SEAN: It’s not a big list, but you have to believe the Washington Capitals will take what they did last spring in the Eastern Conference Final and use it again against an even better Lightning team.
If they’re to meet again it will once again be in the third round where the Capitals will have likely use the same approach as Barry Trotz did a year ago. If Todd Reirden keeps the same game plan, it’s slowing down the pace and suffocating the Lightning’s stars. Tampa was blanked in Games 6 and 7 last May, unable to solve Braden Holtby.
Washington also managed to limit Tampa to only 24.8 shots per game in the seven-game series. As dangerous as their arsenal is, if they aren’t getting shots on goal, it’s hard for them to keep up their explosive offense. It’s a big challenge, but the Capitals know they can do it in a series.
JAMES: I find myself waffling between the Lightning’s likely second-round opponents: the Maple Leafs and the Bruins, a.k.a. my choices for second and third-best in the East.
It’s dangerous to imagine everything going right when it hasn’t always actually come together on the ice, but I just can’t shake the impression that Toronto has the higher ceiling.
With Auston Matthews, John Tavares, and Nazem Kadri down the middle, they’re one of – maybe the only – teams that could credibly hang with the Lightning’s deadly forwards. Both the Bruins and Maple Leafs have goalie(s) who could conceivably have a better best-of-seven series than Andrei Vasilevskiy, too.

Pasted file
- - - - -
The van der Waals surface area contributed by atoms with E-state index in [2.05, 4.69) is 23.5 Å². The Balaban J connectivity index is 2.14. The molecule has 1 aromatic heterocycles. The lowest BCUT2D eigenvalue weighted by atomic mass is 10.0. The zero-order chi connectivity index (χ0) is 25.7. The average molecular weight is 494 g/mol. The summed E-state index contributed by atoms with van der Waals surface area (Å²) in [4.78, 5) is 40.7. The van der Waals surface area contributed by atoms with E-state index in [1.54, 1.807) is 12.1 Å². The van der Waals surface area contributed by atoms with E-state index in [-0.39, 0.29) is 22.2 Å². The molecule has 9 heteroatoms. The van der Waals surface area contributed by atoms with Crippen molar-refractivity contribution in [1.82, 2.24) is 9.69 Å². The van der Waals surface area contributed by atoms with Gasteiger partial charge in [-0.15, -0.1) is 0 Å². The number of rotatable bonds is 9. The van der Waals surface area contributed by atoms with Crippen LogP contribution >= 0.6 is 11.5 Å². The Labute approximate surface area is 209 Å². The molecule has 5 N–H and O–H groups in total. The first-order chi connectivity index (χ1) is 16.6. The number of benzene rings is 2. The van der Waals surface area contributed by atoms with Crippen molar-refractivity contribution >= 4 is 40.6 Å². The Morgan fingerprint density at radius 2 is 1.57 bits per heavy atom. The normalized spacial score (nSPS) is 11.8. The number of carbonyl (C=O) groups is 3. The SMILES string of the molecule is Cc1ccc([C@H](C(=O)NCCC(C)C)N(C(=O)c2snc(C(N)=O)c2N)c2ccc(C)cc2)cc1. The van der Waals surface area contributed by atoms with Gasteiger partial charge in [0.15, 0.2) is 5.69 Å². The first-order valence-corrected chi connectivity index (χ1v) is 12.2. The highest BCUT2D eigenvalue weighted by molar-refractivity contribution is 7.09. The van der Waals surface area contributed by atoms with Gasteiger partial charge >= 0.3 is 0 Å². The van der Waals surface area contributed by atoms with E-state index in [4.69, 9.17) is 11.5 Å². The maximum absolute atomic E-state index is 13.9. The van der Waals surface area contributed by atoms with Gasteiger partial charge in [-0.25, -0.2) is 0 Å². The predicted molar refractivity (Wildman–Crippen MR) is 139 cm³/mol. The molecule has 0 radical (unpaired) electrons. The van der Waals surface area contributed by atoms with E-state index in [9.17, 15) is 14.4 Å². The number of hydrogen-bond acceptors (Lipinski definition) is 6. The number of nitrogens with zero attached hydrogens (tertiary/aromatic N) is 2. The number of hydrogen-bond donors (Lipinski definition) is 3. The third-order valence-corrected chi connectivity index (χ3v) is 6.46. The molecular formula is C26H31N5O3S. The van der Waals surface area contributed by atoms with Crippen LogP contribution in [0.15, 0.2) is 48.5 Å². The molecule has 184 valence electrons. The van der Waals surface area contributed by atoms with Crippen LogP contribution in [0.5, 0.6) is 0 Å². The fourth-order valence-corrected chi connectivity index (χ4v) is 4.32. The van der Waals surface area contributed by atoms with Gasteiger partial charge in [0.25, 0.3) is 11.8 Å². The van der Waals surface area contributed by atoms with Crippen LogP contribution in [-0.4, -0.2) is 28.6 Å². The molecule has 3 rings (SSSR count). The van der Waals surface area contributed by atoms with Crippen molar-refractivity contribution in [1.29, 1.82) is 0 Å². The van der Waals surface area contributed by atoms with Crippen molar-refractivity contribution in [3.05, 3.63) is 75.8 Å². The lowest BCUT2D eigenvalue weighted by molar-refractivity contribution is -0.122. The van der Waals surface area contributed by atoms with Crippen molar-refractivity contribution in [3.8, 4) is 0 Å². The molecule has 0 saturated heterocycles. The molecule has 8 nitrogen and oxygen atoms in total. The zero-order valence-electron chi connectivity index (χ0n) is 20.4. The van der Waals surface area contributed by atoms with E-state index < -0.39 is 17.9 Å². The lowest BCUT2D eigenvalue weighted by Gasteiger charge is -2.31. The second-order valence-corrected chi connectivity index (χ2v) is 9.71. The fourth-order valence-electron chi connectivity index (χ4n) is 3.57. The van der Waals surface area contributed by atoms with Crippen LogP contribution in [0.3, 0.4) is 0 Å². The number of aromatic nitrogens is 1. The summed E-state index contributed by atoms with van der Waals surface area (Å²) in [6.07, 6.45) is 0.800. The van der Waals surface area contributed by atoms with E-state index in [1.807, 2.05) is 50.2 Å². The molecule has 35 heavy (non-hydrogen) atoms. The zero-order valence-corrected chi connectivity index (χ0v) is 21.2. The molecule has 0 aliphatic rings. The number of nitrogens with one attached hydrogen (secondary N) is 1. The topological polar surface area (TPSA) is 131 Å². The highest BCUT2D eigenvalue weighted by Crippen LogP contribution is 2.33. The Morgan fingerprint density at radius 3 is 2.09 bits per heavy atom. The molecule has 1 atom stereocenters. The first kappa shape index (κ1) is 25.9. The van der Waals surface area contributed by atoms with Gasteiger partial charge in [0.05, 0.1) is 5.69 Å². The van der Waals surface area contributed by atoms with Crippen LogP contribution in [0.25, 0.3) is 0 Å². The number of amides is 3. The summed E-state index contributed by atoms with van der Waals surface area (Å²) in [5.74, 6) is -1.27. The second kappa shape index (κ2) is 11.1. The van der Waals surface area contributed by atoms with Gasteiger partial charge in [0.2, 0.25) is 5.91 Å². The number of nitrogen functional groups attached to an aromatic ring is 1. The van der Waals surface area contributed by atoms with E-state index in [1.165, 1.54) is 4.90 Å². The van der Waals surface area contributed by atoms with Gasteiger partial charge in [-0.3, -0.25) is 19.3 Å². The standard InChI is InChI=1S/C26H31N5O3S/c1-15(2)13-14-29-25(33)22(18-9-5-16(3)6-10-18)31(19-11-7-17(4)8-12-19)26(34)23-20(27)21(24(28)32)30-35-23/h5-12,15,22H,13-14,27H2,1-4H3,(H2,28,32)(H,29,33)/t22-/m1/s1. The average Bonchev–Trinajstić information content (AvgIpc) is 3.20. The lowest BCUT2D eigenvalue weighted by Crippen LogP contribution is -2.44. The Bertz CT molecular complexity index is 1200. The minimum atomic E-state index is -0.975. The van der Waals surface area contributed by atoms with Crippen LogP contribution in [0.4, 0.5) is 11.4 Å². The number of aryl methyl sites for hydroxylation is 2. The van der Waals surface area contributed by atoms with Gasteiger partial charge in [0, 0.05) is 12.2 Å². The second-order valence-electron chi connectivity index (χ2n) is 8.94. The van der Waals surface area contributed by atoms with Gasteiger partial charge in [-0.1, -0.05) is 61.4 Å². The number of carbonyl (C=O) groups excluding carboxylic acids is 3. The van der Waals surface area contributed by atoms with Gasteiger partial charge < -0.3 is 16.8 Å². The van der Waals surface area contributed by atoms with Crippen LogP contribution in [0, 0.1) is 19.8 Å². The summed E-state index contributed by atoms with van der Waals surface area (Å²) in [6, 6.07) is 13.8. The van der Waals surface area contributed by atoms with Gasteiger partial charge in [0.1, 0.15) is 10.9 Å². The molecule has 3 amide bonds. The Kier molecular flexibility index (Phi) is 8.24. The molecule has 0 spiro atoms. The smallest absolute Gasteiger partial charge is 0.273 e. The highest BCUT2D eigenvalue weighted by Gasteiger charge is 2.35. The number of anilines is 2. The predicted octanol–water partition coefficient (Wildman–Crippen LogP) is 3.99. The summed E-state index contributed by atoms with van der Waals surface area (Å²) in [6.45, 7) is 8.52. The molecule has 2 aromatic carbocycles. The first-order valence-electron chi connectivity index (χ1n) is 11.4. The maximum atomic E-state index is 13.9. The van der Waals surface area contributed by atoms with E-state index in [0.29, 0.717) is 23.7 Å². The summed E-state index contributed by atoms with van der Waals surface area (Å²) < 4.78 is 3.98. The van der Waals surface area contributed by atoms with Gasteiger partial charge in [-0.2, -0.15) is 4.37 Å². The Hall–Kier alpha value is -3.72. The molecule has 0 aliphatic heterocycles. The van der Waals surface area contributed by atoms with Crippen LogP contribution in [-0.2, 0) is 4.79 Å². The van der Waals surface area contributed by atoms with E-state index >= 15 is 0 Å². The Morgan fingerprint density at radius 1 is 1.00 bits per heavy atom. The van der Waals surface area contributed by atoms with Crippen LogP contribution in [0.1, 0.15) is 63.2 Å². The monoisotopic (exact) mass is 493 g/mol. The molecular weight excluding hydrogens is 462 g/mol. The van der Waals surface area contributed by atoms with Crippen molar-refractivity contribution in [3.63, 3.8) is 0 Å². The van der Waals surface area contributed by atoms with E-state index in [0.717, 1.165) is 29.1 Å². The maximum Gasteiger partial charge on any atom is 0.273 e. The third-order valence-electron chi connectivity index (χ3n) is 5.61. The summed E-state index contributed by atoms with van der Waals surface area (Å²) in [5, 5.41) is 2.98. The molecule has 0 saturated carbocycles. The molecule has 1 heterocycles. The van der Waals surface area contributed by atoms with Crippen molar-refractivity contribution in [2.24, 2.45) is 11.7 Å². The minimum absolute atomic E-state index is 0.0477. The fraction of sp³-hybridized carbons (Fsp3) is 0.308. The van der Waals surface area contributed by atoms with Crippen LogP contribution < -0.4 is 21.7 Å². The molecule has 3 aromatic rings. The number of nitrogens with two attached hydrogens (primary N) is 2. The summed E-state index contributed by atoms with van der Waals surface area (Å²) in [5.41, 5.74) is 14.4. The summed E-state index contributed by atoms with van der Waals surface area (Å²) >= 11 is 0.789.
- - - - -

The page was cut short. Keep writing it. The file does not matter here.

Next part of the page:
So Toronto has a shot, but it’s not outrageous to look at the 2019 Stanley Cup Playoffs as the Lightning as the NHL’s closest answer to a Golden State Warriors-style juggernaut. Luckily for Tampa Bay’s opponents, upsets are more common in the NHL … but the Bolts remain heavy favorites to win it all.
JOEY: The Bruins have been red-hot since the start of 2019. They’ve been just as good as the Lightning and they’ve found a way to do it despite missing David Pastrnak. Boston has one of the top lines in hockey with Patrice Bergeron, Brad Marchand and Pastrnak (when healthy), they have secondary scoring with Jake DeBrusk, David Krejci, Charlie Coyle and a few others, they’ve got a solid group of defensemen, and they have a great one-two punch between the pipes with Tuukka Rask and Jaroslav Halak. If anyone can take down the Lightning in a seven-game series, it’s the Bruins.